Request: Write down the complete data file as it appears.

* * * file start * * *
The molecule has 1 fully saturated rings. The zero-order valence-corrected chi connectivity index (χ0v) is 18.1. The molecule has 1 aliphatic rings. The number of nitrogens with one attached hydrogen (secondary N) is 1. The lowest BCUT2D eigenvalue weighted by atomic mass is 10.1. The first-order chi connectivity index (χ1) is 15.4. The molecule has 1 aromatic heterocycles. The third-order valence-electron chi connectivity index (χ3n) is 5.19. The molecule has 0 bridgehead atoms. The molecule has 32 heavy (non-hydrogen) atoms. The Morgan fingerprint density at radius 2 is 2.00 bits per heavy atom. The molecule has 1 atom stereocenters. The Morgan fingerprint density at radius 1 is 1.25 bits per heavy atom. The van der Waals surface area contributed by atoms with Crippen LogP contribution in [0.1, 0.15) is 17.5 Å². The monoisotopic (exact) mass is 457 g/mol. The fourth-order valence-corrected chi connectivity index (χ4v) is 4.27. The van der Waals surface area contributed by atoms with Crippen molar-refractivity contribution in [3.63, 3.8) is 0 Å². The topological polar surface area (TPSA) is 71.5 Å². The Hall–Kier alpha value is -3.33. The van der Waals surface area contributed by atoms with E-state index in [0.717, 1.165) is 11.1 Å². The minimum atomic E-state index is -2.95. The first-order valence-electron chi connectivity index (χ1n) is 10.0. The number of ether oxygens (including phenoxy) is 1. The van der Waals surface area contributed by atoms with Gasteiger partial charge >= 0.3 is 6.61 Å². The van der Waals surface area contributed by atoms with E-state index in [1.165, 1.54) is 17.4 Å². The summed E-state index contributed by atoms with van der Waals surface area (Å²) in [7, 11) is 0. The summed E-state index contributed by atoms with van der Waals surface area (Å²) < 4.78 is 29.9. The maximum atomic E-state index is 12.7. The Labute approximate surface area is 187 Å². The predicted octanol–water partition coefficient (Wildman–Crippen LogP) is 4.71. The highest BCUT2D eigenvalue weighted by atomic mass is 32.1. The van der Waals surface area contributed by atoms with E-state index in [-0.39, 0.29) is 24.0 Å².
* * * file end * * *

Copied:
The molecule has 1 fully saturated rings. The zero-order valence-corrected chi connectivity index (χ0v) is 18.1. The molecule has 1 aliphatic rings. The number of nitrogens with one attached hydrogen (secondary N) is 1. The lowest BCUT2D eigenvalue weighted by atomic mass is 10.1. The first-order chi connectivity index (χ1) is 15.4. The molecule has 1 aromatic heterocycles. The third-order valence-electron chi connectivity index (χ3n) is 5.19. The molecule has 0 bridgehead atoms. The molecule has 32 heavy (non-hydrogen) atoms. The Morgan fingerprint density at radius 2 is 2.00 bits per heavy atom. The molecule has 1 atom stereocenters. The Morgan fingerprint density at radius 1 is 1.25 bits per heavy atom. The van der Waals surface area contributed by atoms with Crippen LogP contribution in [0.1, 0.15) is 17.5 Å². The monoisotopic (exact) mass is 457 g/mol. The fourth-order valence-corrected chi connectivity index (χ4v) is 4.27. The van der Waals surface area contributed by atoms with Crippen molar-refractivity contribution in [3.63, 3.8) is 0 Å². The topological polar surface area (TPSA) is 71.5 Å². The Hall–Kier alpha value is -3.33. The van der Waals surface area contributed by atoms with E-state index in [0.717, 1.165) is 11.1 Å². The minimum atomic E-state index is -2.95. The first-order valence-electron chi connectivity index (χ1n) is 10.0. The number of ether oxygens (including phenoxy) is 1. The van der Waals surface area contributed by atoms with Gasteiger partial charge >= 0.3 is 6.61 Å². The van der Waals surface area contributed by atoms with E-state index in [1.165, 1.54) is 17.4 Å². The summed E-state index contributed by atoms with van der Waals surface area (Å²) in [7, 11) is 0. The summed E-state index contributed by atoms with van der Waals surface area (Å²) < 4.78 is 29.9. The maximum atomic E-state index is 12.7. The Labute approximate surface area is 187 Å². The predicted octanol–water partition coefficient (Wildman–Crippen LogP) is 4.71. The highest BCUT2D eigenvalue weighted by atomic mass is 32.1. The van der Waals surface area contributed by atoms with E-state index in [-0.39, 0.29) is 24.0 Å².